Charlotte Mei is an illustrator and artist known for wearing various creative hats. Some fans adore her ceramics or attend her classes; brand art directors commission her illustrations; and a variety of international mags are often filled with original Mei’s. Her working process is one that varies in terms of application and point of view, and she took the Nicer Tuesdays audience through how she gets it done at the August event.
Across these different creative practices, Charlotte explained that there are certain elements she always looks for and works towards. Colour, for instance, is really important to the illustrator, as well as shape and composition, whether it be a portrait or a landscape or gesture, so that the act of making is evident.
But for Charlotte to get to this stage in her career, she had to take a bit of a leap; taking out a massive loan the day after she graduated to buy a kiln and become the creative she is today.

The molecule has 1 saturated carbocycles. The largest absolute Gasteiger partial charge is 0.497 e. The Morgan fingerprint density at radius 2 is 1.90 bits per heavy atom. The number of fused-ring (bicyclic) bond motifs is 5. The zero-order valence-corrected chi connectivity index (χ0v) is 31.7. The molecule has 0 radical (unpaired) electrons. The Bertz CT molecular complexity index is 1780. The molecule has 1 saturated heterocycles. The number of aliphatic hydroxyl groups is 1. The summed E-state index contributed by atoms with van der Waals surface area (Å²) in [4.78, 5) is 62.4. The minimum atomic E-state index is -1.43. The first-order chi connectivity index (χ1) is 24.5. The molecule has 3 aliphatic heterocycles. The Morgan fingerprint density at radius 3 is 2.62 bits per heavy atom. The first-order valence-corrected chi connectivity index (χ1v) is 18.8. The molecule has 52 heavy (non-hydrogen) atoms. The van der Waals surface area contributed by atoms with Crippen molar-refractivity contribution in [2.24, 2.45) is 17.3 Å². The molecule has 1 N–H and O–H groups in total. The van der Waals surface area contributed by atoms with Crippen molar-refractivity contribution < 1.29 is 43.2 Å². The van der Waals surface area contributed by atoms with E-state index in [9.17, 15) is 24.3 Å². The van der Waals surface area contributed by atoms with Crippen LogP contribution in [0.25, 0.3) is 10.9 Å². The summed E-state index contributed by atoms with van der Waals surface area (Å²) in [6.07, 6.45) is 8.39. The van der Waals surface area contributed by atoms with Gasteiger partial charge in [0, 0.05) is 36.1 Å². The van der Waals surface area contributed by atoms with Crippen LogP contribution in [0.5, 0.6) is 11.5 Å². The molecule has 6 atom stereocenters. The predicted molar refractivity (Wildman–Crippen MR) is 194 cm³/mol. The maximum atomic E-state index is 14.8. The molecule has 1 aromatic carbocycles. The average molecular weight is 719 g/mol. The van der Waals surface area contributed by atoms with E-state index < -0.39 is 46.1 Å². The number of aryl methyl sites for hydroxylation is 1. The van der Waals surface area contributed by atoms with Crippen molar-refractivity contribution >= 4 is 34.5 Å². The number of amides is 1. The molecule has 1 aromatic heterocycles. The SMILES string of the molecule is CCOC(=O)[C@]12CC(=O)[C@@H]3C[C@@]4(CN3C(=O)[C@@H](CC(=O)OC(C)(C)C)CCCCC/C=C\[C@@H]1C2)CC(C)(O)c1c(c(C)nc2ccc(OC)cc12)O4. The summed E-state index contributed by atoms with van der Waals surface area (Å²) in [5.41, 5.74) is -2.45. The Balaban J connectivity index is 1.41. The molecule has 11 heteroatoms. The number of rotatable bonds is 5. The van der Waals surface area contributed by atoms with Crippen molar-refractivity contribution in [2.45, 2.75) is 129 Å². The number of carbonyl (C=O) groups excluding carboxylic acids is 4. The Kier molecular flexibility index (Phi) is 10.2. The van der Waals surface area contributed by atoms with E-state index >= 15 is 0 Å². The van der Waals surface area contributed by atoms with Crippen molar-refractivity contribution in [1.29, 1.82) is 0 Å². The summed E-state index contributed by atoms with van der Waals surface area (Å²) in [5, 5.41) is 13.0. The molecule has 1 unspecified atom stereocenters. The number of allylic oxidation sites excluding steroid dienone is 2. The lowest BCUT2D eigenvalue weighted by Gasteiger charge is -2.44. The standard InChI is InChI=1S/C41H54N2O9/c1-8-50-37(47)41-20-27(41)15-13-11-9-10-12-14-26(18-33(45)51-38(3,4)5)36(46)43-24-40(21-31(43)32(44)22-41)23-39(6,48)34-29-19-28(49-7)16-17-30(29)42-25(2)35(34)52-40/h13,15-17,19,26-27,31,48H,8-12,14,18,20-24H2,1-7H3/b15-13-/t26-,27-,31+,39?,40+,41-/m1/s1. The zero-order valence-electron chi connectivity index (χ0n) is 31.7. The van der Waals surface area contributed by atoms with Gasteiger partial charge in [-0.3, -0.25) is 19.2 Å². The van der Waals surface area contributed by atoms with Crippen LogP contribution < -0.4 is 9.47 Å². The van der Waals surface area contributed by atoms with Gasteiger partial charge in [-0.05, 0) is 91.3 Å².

- Maddie Williams works with majority repurposed materials in her renewable textiles practice
- Paloma Proudfoot's debut UK exhibition - The Detachable Head Serves as a Cup - is as intriguing as its title
- Studio Tillack Knöll’s ultimate goal is to communicate, rather than just design for design’s sake
- Adrian Kay Wong and Printed Goods visually interpret being twins for their collaborative poster
- Multimedia artist Eilen Itzel Mena explores the survival of Afro-diasporic people
- David Robert Elliott's photographs of young runners examine aspiration and self-worth
- “Go, go, go”: how DIA messed with design theory, only to improve it
- Times Newer Roman is the typeface that might help you beat page counts with ease
- Dairy drinks and cigarettes meet in Lucas Reis' illustrative evocations of Japan
- Ogilvy collaborates with World Afro Day for new awareness campaign
- Emily Schofield’s graphic design practice balances function with irrationality and expression
- Don't Hug Me I'm Scared - an exclusive interview with Duck, Red Guy and Yellow Guy